This meant that, as step two, there had to be an individual mandate…a requirement that [all] people obtain health [insurance] coverage [the healthy as well as the sick], just as [all] drivers are required to insure their cars. [The mandate means that everybody is required to join a “group,” whether or not they are able to join an employer-sponsored one.] 

Otherwise, people will “free ride” on the system and buy insurance only when they are sick, and the system will fall apart.   

If you don’t buy insurance, the state imposes a tax penalty on you.  [Remember the Supreme Court decision.] Currently, that penalty varies from $240 a year to $1,100 a year, depending on income.  

The intent is to cover everyone, so we’re going to make insurance available at a reasonable price.  People can pick the coverage they can afford, just like car insurance. [Of course, people can keep the coverage they already have.] 

And if it’s not affordable, they’re subsidized.  That’s step three.   

What we ended up with in Massachusetts was a simple plan that addresses the three primary issues and is a comprehensive way to deal with health care.   

1)      We forced insurance companies to price fairly to healthy and sick alike.
2)      To make this possible we imposed the requirement that all buy insurance. 
3)      And to make that requirement humane we made insurance affordable for lower-income families.

Children were covered for free by the state’s Medicaid program.  Adults whose income was below 300% of the federal poverty line had their insurance heavily subsidized. 

The other major innovation in Massachusetts was the health connector [like the insurance “exchanges” in the federal law]. This is the notion of giving consumers easy-to-understand, one-stop shopping for insurance options.  Comparison shopping also encourages greater competition among insurers. 

You can see this for yourself at https://www.mahealthconnector.org/portal/site/connector/menuitem.a6bd9ea72595da2ea87b5f57c6398041/?fiShown=default

[I recommend visiting this site and exploring it.  Use zip code 02052, a Boston suburb, if you need one.  This will give you a feel for the much-discussed exchanges required by the federal law.  Not scary at all.  But, you will also see how expensive insurance is, a fact largely hidden from view for those who receive it as a “benefit” of employment.] 

So what effects did the Massachusetts reform have on health care?  

1)      The number of uninsured people dropped by two-thirds.
2)      Private insurance grew as employers started offering insurance morefrequently to help employees comply with the law.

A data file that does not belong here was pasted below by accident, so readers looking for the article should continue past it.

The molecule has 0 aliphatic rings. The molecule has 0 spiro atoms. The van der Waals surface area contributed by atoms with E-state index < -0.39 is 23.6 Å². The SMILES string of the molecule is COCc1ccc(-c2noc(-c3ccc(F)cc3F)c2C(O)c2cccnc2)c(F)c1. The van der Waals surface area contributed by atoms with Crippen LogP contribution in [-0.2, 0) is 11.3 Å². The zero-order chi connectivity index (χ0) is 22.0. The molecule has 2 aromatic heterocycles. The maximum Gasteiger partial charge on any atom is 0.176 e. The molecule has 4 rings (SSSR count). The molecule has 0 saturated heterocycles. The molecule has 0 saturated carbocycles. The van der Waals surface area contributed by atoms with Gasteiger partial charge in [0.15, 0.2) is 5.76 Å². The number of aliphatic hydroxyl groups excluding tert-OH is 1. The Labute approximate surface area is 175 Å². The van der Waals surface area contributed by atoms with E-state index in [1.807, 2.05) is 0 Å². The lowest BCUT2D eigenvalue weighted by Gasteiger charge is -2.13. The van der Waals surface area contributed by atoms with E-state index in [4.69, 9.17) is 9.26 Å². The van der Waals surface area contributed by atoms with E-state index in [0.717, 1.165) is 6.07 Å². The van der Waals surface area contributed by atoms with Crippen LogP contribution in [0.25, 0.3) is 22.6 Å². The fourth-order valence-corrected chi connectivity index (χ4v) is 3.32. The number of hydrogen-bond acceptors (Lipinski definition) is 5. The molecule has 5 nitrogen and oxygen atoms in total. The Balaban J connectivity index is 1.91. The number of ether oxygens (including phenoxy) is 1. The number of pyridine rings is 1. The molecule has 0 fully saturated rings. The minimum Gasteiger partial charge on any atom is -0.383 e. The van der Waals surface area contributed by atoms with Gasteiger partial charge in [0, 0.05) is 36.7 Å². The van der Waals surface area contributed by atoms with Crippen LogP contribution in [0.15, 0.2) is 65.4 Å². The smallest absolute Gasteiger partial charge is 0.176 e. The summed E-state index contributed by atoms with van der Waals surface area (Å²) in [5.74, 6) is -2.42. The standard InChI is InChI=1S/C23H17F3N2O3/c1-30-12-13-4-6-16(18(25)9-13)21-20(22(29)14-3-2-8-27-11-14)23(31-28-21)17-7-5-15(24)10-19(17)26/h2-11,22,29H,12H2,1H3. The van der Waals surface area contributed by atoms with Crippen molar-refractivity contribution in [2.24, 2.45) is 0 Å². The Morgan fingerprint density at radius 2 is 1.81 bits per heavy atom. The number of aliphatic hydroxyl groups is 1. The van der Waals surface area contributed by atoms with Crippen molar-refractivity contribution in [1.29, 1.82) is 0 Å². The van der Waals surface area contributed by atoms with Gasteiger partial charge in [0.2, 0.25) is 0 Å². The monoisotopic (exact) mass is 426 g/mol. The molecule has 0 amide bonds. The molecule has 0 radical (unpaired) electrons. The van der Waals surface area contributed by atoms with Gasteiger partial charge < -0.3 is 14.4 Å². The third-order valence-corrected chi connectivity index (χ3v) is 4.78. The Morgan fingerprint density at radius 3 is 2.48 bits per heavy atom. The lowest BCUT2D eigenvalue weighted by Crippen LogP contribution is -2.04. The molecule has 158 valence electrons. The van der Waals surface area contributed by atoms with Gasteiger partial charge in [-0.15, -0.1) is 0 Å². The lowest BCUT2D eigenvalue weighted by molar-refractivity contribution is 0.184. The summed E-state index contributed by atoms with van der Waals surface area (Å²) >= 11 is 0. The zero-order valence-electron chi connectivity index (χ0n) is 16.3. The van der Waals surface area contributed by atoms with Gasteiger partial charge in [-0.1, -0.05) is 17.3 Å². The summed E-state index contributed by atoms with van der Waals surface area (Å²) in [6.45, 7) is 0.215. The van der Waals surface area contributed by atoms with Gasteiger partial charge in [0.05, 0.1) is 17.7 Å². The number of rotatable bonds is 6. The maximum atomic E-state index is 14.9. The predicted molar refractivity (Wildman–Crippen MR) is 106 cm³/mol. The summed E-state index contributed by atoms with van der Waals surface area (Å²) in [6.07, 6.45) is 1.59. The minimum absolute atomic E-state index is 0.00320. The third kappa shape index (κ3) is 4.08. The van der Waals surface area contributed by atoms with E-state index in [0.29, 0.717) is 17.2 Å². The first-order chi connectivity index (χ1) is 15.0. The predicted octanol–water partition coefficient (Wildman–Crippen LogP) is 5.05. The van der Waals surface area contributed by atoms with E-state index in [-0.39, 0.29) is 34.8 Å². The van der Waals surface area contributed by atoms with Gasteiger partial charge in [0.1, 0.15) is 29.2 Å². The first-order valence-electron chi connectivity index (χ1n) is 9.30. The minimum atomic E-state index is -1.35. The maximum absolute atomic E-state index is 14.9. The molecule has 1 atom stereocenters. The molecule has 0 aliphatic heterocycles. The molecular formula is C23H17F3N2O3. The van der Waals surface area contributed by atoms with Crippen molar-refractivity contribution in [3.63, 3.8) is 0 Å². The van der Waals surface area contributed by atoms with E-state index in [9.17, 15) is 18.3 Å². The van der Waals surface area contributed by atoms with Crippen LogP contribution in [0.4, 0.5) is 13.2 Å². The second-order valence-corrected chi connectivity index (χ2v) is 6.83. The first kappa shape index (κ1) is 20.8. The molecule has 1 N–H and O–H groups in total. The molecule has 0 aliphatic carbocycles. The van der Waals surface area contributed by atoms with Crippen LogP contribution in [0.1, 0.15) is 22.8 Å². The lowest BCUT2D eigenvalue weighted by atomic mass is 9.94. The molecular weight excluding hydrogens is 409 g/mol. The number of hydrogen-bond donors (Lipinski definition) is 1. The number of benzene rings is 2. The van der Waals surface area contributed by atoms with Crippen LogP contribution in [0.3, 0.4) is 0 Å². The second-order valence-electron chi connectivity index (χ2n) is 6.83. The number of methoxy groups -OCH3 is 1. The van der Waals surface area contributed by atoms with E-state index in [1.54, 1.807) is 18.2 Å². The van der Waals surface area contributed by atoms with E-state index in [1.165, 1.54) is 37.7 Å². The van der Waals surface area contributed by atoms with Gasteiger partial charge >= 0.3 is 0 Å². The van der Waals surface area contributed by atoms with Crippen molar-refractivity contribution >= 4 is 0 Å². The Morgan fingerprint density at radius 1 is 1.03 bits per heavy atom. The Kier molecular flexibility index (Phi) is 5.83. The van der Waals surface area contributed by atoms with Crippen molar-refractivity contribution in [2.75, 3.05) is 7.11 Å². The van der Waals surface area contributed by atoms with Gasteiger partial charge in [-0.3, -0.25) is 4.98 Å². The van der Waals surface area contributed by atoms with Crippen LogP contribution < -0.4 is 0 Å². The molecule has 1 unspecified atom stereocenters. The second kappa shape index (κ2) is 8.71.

3)      There was a dramatic reduction in nongroup insurance prices.  For the typical person buying insurance in the nonemployer market, the
          price fell by more than 50% relative to national trends.
4)      The cost of the program is not over budget.
5)      The implementation of the requirement to buy insurance went smoothly, with more than 98% of taxpayers filing the required forms in the
          very first year.
6)      The program is popular with state residents.  Almost three-quarters of them supported the reform.   

Here is another link that I recommend: “The Top Ten Facts about Massachusetts Health Care Reform.”  https://www.mahealthconnector.org/portal/binary/com.epicentric.contentmanagement.servlet.ContentDeliveryServlet/About%2520Us/News%2520and%2520Updates/2011/Week%20Beginning%20March%2006/10%2520FACTS%2520POSTER.pdf 

The fact that as many as three-quarters of Massachusetts residents support their new law now that it is operational reminds me again of Machiavelli’s observation, offered in 1532, “…there is nothing more difficult to execute…than to introduce a new order of things…This…partly stems from…the skepticism of men, who do not truly believe in new things unless they actually had personal experience of them.”

 As you can see, Romneycare is the precise precedent for Obamacare, protestations to the contrary notwithstanding. They are indeed Obamneycare.

In Obamagram #69, I inadvertently left the impression that the AMA is a regressive organization when I quoted an economic historian observing that “the medical profession has staved off government intervention and nationalized health insurance…since the 1910’s.”  My friend, Dr. James Madara, CEO of the AMA, correctly pointed out to me that the AMA has frequently been a proactive reform leader, including supporting universal coverage since 2006.  Thank you, Jim.

 Please, as always, pass it on.  And, remember that previous Obamagrams are stored on www.obamagrams.com